Friday, July 13, 2012

What If There's Always Cups in the Sink? What If I'm Not What You Think I Am?

Several months ago, I sat in a seminar where the speaker gave this little tidbit of wisdom – “Done is better than perfect.” 

My thought: Um… what?!?

"Uh, yeah... what's mediocre here?"
Because when the waiter asks you how your meal was, you don’t want to say, “Oh, it was perfect!”  You instead want to declare, “I was hungry and now I’m not, so I guess it did its job.”

Or when you look back on your wedding day, instead of exclaiming, “It was the best day I could have imagined,” you say, “well, in the end we were legally married, that’s the important thing.”

And it’s always awesome to get up from your hair stylist’s chair and instead of saying, “Excellent job, I love it!” say, “Uh, thanks for your time.  It sure is shorter.”

So, I’m saying it, respectfully… perfect is better.

I understand that I’m a bit of a perfectionist (oddly enough, only about some things. For instance, it has never bothered me that I simply cannot ever get to the bottom of the laundry hamper. I can get close – but before I’ve removed the last bit of dirty clothes, more laundry gets tossed on top. It makes you wonder what’s really down there.  I’m sure I’ll never know). 

As I was saying, I can be a bit of a stickler for details and wanting things done the way I want them.  I usually consider this a good thing.  Who doesn’t like to get to the end of an event or project and think, wow, that really turned out well?  But I know there is a deeper reason to have every “t” crossed and every “i” dotted…

Wow, this kind of makes it look like a bad thing...
You see, the fine person who gave the aforementioned quote was, in fact, a man.  If you’re at all like me, you’re probably thinking, “Ah, that explains it.”  Not that men don’t stress out, or also have to find a balance in all they do, or also have to complete more than is possible in the hours of the day.  But I do think that,  perhaps,  they are not driven by the same unrelenting force that keeps us women going and doing and working until everything is perfect….guilt.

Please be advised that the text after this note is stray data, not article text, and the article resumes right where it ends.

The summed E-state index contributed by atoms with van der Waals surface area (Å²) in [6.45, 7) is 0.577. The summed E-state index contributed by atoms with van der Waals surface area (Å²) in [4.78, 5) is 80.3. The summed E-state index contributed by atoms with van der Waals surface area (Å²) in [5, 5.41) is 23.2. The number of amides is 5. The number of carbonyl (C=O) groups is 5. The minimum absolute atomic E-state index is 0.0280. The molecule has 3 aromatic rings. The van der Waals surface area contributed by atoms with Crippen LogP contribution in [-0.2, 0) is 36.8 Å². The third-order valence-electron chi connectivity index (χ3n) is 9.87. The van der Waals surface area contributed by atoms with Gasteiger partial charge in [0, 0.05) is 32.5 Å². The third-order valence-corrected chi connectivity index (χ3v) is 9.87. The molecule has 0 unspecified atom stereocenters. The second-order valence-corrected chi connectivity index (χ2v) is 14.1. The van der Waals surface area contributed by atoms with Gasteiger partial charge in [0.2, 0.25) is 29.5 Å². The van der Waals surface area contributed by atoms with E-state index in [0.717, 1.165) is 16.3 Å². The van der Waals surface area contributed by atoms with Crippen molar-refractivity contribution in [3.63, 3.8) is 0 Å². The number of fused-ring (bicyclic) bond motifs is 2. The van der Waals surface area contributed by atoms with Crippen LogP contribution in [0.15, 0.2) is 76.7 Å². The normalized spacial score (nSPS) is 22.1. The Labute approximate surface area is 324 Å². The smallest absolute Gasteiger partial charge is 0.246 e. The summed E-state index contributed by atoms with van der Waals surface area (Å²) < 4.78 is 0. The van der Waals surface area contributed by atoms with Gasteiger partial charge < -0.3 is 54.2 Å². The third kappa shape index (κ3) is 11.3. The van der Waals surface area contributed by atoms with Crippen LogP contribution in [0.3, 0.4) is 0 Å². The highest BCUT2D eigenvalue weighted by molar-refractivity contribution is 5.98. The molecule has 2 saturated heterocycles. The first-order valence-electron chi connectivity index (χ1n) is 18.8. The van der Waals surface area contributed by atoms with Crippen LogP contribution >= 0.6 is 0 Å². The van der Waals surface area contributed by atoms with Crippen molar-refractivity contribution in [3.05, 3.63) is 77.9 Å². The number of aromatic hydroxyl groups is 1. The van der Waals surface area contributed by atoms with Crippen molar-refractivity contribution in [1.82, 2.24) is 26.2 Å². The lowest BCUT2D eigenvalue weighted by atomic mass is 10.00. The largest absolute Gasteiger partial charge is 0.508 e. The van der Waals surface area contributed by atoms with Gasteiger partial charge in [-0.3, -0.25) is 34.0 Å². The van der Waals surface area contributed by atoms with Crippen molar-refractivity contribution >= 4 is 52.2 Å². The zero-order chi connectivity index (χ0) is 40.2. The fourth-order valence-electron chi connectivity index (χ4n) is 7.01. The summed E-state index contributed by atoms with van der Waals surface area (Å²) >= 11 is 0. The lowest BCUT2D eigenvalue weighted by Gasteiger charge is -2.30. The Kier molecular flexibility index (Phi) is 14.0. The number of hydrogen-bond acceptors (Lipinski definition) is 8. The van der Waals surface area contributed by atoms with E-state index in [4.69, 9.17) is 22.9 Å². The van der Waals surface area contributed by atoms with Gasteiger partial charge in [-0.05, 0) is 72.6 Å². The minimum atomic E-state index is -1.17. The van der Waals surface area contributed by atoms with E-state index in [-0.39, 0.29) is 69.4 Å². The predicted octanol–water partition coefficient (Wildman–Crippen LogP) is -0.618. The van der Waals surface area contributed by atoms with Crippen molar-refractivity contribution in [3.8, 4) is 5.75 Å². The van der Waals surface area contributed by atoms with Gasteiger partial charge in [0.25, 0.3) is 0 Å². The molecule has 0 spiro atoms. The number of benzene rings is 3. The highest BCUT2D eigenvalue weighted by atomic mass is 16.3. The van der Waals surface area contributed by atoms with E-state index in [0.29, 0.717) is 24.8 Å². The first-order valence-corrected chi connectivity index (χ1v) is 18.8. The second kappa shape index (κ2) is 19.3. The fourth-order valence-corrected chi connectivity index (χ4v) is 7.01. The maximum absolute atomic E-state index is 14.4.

It’s not that I don’t see any validity in what was said at the seminar – sometimes “good enough” should be just that, but sometimes I feel like a crocheted blanket.  If you pull at one loose thread, the whole thing unravels.  

Does that ever happen to you?  One thing goes wrong, often something small, and the next thing you know, you’re a sniffling mess, obsessing about every area of your life where you feel not-good-enough.  I refer to this as the “Six Degree Spiral: A Slippery Slope into Self-Loathing.”

EXAMPLE: Last week, I had to spend more money than I wanted to.  Why?  Because I’m too fat.  Here’s the breakdown: I had to spend money on lunch when I had fully intended on packing something from home  -> I didn’t pack anything from home because I was running so late -> I was running so late because I couldn’t find anything to wear -> I couldn’t find anything to wear because I didn’t do laundry -> I wouldn’t have to do laundry so often if more of the stuff hanging in my closet fit me right -> More of the stuff hanging in my closet would fit me right if I wasn’t too fat.

Slippery slope.

Maybe I need to get to a point in life where a failure in ONE area doesn’t mean a failure in ALL areas.

If the milk is expired, it doesn’t necessarily mean I’m an awful wife.

If Micah forgets to put his glasses on before school one day, it doesn’t necessarily mean I’m a terrible mother.

If I get an email that I haven’t sent in a report, it doesn’t necessarily mean I’m no good at my job.

Maybe I need to write all that in lipstick on my bathroom mirror and read it out loud when I feel like I might fall apart. 

I do need to realize I can’t always be perfect – there’s not enough time to do it all, and do it all the very best.  So I will adopt this quote for my own life – “Done is better than not done.  But perfect is perfect!”

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